Appointments with squeezed GPs now last under five minutes for millions of people, NHS data reveals. One in six people in England are now rushed through, analysis shows – getting between one and five minutes with a shrinking number of overstretched community doctors.
The House of Commons Library looked at figures from March 2022 to February 2023 to provide the first ever data on five-minute appointments, broken down by region.
The share of meetings lasting one to five minutes ranged from 16 percent in February this year, up to almost 21 percent last October, on average in England.
There were 51 million five-minute chats with GPs, making up 17.2 percent of the total. In many areas, 20 percent of discussions took less than five minutes.
West Suffolk, former health secretary Matt Hancock’s constituency, had the highest proportion of short GP appointments in the entire country – with 21.8 percent lasting five minutes or less.
Other areas with a high percentage of swift appointments were West Leicestershire (20.9 percent), Ipswich and East Suffolk (20.9 percent) and North East Lincolnshire (20.4 percent).
It has triggered fears that patients – increasingly suffering with multiple, complex health problems – may not be getting the time they need.
The Liberal Democrats, who commissioned the research, warned that patients are “waiting for weeks to get an appointment, only to be rushed through in a matter of minutes”.
The Lib Dems’ health spokeswoman Daisy Cooper MP said: “Many patients need time to properly talk through their symptoms with a GP, especially when they have complex health problems.
“But the government’s failure to recruit the extra GPs they promised has meant doctors are being forced to cram in more and more short appointments.”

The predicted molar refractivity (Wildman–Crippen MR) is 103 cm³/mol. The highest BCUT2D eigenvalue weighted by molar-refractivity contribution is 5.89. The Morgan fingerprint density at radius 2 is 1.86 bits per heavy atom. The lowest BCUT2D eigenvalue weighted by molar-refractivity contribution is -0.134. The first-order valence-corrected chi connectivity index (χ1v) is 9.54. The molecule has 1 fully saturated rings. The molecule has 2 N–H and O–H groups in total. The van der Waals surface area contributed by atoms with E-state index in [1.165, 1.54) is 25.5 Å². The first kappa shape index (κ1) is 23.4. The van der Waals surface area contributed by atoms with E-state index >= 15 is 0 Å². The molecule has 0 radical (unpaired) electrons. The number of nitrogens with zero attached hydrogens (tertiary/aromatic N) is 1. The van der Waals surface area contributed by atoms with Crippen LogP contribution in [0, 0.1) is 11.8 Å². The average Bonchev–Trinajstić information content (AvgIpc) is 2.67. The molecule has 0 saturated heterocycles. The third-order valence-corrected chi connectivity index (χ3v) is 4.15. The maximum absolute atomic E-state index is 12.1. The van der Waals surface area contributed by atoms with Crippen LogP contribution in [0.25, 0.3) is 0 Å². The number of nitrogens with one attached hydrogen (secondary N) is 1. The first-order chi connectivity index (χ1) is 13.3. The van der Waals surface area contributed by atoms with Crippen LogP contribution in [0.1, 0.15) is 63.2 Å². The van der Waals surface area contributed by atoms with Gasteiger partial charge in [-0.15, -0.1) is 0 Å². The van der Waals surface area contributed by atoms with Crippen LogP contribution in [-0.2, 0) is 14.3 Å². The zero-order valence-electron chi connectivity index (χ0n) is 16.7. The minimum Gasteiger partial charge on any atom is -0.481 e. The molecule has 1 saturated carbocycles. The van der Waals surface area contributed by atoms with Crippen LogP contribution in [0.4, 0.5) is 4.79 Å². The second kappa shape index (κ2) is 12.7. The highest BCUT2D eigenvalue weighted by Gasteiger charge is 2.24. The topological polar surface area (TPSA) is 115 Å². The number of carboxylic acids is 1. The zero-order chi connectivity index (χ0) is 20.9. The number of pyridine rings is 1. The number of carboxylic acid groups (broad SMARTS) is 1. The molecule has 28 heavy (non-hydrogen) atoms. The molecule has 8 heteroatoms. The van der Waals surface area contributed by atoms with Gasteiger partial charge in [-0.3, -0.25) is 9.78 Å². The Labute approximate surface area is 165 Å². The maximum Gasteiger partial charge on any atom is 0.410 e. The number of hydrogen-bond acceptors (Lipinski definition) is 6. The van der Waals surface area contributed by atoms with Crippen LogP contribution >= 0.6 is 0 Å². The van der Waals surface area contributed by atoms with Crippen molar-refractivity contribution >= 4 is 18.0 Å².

Britain has some of the briefest average GP appointments among similarly wealthy countries, research previously discovered.
The Royal College of General Practice has declared that all standard GP appointments must be at least 15 minutes by 2030, with even longer appointments laid on for those with complex needs.
The latest study comes after an Office for National Statistics poll found that 10 million people gave up on getting a GP appointment in February, despite needing one.
Of these, 56 per cent blamed long waiting times, 26 per cent said they were unable to get through to the GP practice and 23 per cent simply did not think they would be able to secure a suitable appointment.
In response to the findings, the Liberal Democrats are now calling on the Government to recruit 8,000 more GPs – as well as vowing to give patients a legal right to see a GP within seven days.
Ms Cooper added: “People are being left waiting weeks to get an appointment only to be rushed through in a matter of minutes.
“Entire communities are paying the price for years of neglect under the Conservatives, who have driven local health services into the ground.
“Liberal Democrats have set out a plan to boost GP numbers and guarantee people a right to an appointment within one week, so people can finally get the care and attention they deserve.”